Her: “What?”

“Hypnosis. Some of us are really good at it,” he’d told her. “But even for me it’s an esoteric skill. Why don’t we just do this Lauren--” I looked over. I’d suspected ‘Cherry’ was a stage name--”You go back in there and tell Sarah that someone came to get him--someone from his old life--and he had to go--and she’ll be fine--and tell her he definitely loves her--and he’ll come back--but that he has no choice.”

He stepped in--close--into her personal space as she looked up at him.

“Can you do that? Can you do that for me, Lauren?”

She … nodded. She wasn’t hypnotized--but he was magnetic all the same. He held her shoulders lightly. I saw her lick her lips.

“Good,” he said. He had her repeat it and she got it more or less right. He reached over and took my phone from my pocket. “Give this to her. She can’t call him until it’s over. Okay?”

She nodded.

To me: “Come--every moment I am here is worse and worse.”

I didn’t doubt him--and I came. His car--an ancient Thunderbird in perfect repair had rumbled when he turned it over and slammed it into an expert turn in the street missing parked cars by inches and sliding it out onto the road.

“You like classics?” I’d asked. I wasn’t able to think of anything else to say.

“Modern cars can be hijacked and soft-kill crashed through their blu-tooth interfaces,” he said. “Not to mention tracked everywhere. We rarely drive--but when we do we use a certain grade of antique.”

I’d nodded.

Then he’d told me what we were doing.

Then we’d jumped a train headed east. The roads had check-points what with all the presumed militia action and they were networked with traffic cameras and tollbooths and cop-cars with license plate scanners and all kinds of things--a network of knowledge and control that, with the hyper-powerful computers out in Utah could track the movement of just about anyone. With pattern recognition they could zero in on anyone who might be a threat. The window for Rex, one of the Sons of the Kings of the World, to be missing was, apparently, narrow.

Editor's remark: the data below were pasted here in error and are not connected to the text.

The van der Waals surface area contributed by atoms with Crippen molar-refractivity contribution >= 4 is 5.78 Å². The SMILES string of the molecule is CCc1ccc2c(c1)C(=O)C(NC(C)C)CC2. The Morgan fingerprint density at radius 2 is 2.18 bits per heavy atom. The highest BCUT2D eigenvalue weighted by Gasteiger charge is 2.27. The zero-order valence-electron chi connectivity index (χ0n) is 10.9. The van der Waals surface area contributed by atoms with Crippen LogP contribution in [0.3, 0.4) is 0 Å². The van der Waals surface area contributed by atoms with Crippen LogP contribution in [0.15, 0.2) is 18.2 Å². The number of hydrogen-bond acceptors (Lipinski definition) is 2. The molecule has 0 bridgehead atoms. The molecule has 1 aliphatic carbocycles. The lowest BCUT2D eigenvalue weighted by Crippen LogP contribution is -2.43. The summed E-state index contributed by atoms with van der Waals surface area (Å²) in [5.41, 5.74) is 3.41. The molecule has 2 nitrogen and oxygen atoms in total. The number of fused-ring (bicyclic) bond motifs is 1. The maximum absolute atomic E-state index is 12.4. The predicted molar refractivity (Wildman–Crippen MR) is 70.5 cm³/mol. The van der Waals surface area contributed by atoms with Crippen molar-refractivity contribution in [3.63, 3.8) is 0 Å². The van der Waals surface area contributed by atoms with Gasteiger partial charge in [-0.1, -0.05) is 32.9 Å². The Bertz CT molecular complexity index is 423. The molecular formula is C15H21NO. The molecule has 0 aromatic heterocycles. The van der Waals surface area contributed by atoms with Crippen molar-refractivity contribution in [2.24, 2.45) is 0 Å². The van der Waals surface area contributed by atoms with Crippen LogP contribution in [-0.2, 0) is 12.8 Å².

I was pretty sure we were going to our deaths--and quite possibly maybe far worse--but when he told me what we were going to do I found I couldn’t argue. If nothing else, I thought, these guys traded on being persuasive.

“Iron curtain telepathy and using psychics to find submarines?” I asked.

“No--well, yes: (a) they tried and (b) that doesn’t work and it wasn’t us. Our methods above the level of normal reality don’t work the way you think they do. It’s like how we can turn anything into a celebratory ritual if we announce we’re going to do it before hand--as well as making everyone get used to it. Subtle stuff like that. Not mind-reading.”

I wanted to ask him about that--but I had a feeling it wouldn’t go very far.

“Do you worship the devil?”

He laughed--a real sound--but harsh. “A loser? Really? It’s almost like you don’t know us at all. No: we do not worship The Father of the Universe and we sure don’t worship some maybe-not-real angel He allegedly once beat the crap out of. All that Knights Templar and The Horned One--Baphomet nonsense totally underestimates our lack of humility.”